Overall, switching from industrial commodities to agricultural ones right now is a logical play so as to not suffer from indications the economic recovery might be slowing. DBA is the best way to do this for investors that don't want to bet on a single agricultural commodity that may fluctuate wildly.
At the time of publication, Dion Money Management owned none of the securities mentioned.
How Low Will They Go?
Published 8/5/2010 2:16 p.m. EDT
Mortgage rates have dropped to their lowest-recorded level for the sixth time in seven weeks, with the average rate on the 15-year-fixed loan now at 3.95%. Pricing at this level should be attractive to potential homebuyers -- it's the lowest rate recorded since Freddie Mac began tracking rates in 1971.
But are low rates enough to get people out of rentals (or their parents' basements) and into one of the many homes for sale across this nation? Are they low enough to overcome the expiration of government tax credits? Maybe not.
Better-than-expected earnings from homebuilders, such as
, seem to reflect a surge of deal-closings prior to the April 30 expiration of the homebuyer tax credit. But despite recent results, the
iShares Dow Jones US Home Construction ETF
fell more than 22% in the three-month period ending August 4.
While many sellers tell harrowing tales about "underwater" homes and desperate deals, there's still a gap in expectations between buyers and sellers -- no matter how low rates go. A number of homeowners may be in dire straits, but government programs have helped people refinance and reconfigure, allowing them to stay in their homes rather than engage in a forced sale. While I firmly believe that rock-bottom rates will help to move the housing market, prices may have to go even lower in some areas.
Is it worth investing in housing as mortgage rates continue to fall and the reality of the economic recovery continues to be called into question? I think so. I own both the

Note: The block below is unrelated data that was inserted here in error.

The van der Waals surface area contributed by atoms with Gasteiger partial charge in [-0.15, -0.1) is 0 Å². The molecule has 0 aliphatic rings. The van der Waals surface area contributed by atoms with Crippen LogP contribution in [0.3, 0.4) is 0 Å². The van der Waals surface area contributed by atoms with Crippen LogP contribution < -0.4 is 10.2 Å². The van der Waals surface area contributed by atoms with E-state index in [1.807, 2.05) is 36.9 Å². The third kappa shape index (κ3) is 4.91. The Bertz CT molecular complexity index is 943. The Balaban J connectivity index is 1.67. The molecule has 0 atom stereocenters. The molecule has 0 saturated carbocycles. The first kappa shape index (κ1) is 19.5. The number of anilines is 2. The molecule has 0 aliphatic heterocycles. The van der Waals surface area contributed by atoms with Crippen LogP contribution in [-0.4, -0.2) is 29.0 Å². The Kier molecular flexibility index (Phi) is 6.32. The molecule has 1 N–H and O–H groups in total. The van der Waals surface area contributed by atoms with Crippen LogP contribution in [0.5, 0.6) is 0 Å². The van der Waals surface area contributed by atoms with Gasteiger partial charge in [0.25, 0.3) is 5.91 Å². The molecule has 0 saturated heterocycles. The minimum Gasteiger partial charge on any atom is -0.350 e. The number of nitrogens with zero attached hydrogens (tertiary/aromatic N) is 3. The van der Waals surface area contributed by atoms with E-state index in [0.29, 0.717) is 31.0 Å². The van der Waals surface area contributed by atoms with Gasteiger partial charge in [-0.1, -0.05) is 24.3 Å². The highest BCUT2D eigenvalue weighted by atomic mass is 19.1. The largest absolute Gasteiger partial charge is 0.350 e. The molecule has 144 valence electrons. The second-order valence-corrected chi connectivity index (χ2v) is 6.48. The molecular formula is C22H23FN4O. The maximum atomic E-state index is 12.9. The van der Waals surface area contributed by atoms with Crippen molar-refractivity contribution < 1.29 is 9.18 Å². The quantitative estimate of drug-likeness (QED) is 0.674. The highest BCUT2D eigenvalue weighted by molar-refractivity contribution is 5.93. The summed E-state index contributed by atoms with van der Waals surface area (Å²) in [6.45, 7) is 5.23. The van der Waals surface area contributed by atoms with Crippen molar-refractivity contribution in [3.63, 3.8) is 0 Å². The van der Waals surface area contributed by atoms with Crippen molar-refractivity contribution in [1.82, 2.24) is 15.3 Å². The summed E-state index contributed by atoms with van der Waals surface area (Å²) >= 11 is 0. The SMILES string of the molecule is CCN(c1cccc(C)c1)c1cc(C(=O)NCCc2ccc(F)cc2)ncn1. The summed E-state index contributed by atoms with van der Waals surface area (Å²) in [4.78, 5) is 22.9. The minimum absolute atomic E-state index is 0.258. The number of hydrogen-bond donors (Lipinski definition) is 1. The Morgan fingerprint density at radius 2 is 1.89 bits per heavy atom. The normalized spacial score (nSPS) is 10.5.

iShares Dow Jones US Real Estate ETF
iShares Cohen & Steers Realty Majors
. These are broader ETFs with REIT exposure. For the long-term investor, I still believe that these funds are an attractive way to track both the broader market's recovery and improvement in the housing market.
It may be shocking to see mortgage rates drop once again, but I wouldn't be surprised to see them go even lower in the short term. With so many factors, including unemployment, influencing the housing market, short-term swings are difficult to predict. I still like IYR and ICF for longer-term exposure, but it may take more than low rates to stimulate real estate.
At the time of publication, Dion Money Management was long ICF and long IYR.
A special note from Don: Put simply, I want to help you profit from ETFs.
You don't have to be an expert trader -- there are potential profits for investors at every level. And I think there's no better way to jump into the world of ETFs than through my brand-new service,
TheStreet ETF Action by Don Dion
Don Dion is president and founder of
, a fee-based investment advisory firm to affluent individuals, families and nonprofit organizations, where he is responsible for setting investment policy, creating custom portfolios and overseeing the performance of client accounts. Founded in 1996 and based in Williamstown, Mass., Dion Money Management manages assets for clients in 49 states and 11 countries. Dion is a licensed attorney in Massachusetts and Maine and has more than 25 years' experience working in the financial markets, having founded and run two publicly traded companies before establishing Dion Money Management.
Dion also is publisher of the Fidelity Independent Adviser family of newsletters, which provides to a broad range of investors his commentary on the financial markets, with a specific emphasis on mutual funds and exchange-traded funds. With more than 100,000 subscribers in the U.S. and 29 other countries, Fidelity Independent Adviser publishes six monthly newsletters and three weekly newsletters. Its flagship publication, Fidelity Independent Adviser, has been published monthly for 11 years and reaches 40,000 subscribers.